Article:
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Hot tips: trends for 2008

Despite some high profile failures hedge funds had a successful year in 2007. As investors evaluate which funds will perform best in 2008, Reg Crowder meets the experts to shed some light on the trends to watch over the next 12 months

Eliza Lau, CEO of the Hong Kong-based "funds of hedge funds" manager SAIL Advisors, doesn't need any opinion surveys to see where hedge funds are headed in 2008. Her incoming and outgoing calls tell the story.

A surprising number of calls are coming in from European, Middle Eastern and US investors who want to put money into Asia's growing economies, she said. The reason for those outgoing calls is that it takes Lau a lot longer than it once did to catch up with a fund manager specialising in distressed assets. The manager had so many too-good-to-pass-up deals on his plate that he could hardly find time to deal with
anything else.

Asian strategies
At the beginning of the year, fund researcher Lipper surveyed global hedge fund managers to find out what they thought was in store for hedge funds in 2008. The managers predicted that emerging markets – mostly Asian – and distressed assets would be two of the best-performing strategies in the upcoming year. Aureliano Gentilini, Lipper's global head of hedge fund research, and Ferenc A Sanderson, a senior research analyst with the firm, painstakingly went through the data line-by-line to identify important new trends.
 
What they found was that in addition to the enthusiasm for emerging markets and distressed assets, global macro and long/short equity were especially popular with the fund managers.

Hedge Fund Research. meanwhile, reported that Asian emerging market strategies produced 33.4% returns in the 12-month period ending in December. Not surprisingly, it didn't take long for the word to get around.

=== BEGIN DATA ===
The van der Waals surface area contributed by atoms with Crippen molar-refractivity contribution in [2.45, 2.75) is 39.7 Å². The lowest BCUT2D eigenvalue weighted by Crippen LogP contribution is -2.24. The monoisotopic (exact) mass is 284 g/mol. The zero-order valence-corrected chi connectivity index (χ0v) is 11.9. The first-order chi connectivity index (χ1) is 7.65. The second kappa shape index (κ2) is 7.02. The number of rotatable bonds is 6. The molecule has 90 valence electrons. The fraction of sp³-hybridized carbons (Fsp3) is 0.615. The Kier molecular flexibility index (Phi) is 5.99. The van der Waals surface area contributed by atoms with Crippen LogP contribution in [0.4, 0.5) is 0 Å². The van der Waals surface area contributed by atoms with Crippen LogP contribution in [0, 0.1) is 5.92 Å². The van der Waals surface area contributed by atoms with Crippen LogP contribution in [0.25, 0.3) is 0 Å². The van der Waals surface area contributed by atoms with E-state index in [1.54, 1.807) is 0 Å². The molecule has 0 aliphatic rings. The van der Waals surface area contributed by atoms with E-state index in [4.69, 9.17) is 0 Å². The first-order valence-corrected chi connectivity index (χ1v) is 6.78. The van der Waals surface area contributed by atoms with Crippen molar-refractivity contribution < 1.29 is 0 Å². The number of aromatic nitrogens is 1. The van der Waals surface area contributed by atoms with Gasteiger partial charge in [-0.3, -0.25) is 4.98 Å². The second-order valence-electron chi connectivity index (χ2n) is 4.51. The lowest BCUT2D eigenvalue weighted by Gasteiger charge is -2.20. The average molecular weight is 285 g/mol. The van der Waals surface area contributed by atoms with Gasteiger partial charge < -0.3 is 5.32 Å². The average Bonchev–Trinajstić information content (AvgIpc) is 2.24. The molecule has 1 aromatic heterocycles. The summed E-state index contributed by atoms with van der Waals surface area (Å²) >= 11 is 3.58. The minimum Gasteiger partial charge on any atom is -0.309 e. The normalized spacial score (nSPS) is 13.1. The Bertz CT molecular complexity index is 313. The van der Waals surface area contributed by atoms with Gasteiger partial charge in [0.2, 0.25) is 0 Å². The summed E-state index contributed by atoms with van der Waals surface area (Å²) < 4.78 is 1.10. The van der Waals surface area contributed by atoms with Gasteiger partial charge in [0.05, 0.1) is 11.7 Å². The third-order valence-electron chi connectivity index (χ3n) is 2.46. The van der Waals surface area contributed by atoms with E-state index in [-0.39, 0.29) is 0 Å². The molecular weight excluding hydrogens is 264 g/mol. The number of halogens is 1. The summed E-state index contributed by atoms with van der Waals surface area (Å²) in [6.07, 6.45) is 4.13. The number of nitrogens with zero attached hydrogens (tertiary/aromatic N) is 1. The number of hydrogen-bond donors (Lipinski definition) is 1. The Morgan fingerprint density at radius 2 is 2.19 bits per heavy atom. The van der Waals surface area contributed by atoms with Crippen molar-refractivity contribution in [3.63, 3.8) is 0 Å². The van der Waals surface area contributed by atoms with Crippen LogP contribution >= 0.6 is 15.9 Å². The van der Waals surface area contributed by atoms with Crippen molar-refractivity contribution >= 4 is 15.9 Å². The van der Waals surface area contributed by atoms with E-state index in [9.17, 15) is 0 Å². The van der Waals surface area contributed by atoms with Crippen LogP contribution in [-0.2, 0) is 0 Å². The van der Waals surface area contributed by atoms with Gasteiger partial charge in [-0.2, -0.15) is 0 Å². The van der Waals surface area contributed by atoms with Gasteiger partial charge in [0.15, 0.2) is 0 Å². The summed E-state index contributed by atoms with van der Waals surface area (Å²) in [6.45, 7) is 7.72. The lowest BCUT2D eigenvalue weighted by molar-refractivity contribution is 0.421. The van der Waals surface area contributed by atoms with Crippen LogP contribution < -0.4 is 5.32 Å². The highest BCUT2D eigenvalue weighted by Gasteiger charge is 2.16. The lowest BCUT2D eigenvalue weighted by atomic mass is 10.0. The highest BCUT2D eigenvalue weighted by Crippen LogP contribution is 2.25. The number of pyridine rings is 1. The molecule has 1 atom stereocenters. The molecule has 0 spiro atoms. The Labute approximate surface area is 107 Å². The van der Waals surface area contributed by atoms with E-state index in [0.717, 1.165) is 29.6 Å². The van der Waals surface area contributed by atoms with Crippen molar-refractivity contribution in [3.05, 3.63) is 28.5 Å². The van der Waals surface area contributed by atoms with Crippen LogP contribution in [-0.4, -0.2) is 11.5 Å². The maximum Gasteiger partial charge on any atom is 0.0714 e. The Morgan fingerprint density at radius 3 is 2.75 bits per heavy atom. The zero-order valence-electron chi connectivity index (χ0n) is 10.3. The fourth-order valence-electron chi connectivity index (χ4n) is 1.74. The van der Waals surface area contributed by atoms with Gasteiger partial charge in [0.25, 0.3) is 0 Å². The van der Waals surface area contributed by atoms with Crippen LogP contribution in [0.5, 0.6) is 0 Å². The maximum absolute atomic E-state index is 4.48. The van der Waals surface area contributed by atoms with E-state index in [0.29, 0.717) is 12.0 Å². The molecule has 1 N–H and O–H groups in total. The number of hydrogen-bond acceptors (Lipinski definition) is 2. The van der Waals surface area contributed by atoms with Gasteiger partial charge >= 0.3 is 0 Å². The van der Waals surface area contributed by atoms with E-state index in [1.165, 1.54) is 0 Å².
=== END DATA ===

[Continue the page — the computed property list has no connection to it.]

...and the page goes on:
"We are getting a lot of calls from new investors we have never heard from before who are interested in investing in these strong Asian economies," Lau said. "We have a lot of very good, high quality, growing companies in Asia. Because of these strong economies, we also have some very strong national currencies, which opens up some additional opportunities for currency trading," she continued.

However, there is the other side of the coin. Fund managers can't just accept investments. They have to put the money to work in the real world.

As a manager who puts together funds of hedge funds, SAIL Advisors has to be on the lookout for hedge fund managers who can deliver the above-market returns that prospective hedge fund investors demand.

Lau said the busy distressed asset manager mentioned previously used to hold about 30% of his assets in cash. But in the face of the tremendous flow of sensational distressed deals coming his way, he's cut his cash allocation back to 10%, she said.

A hot new strategy
Asia's explosive growth is nothing new. But the sudden arrival of distressed assets as a hot new strategy might come as a surprise to some. A statistical oddity has for several years hidden from view the rising yields hedge funds have been extracting from distressed asset strategies. The UK-based private research company Oxford Metrica only recently spotted this fact.

As it turns out, widely-followed hedge fund indexes routinely lump distressed-based strategies in with other event-driven strategies, assuming that they are related strategies that behave similarly. But they don't.

And this is not some new phenomenon that has burst upon the scene following the collapse of two Bear Stearns hedge funds, marking the onset of the global liquidity crunch.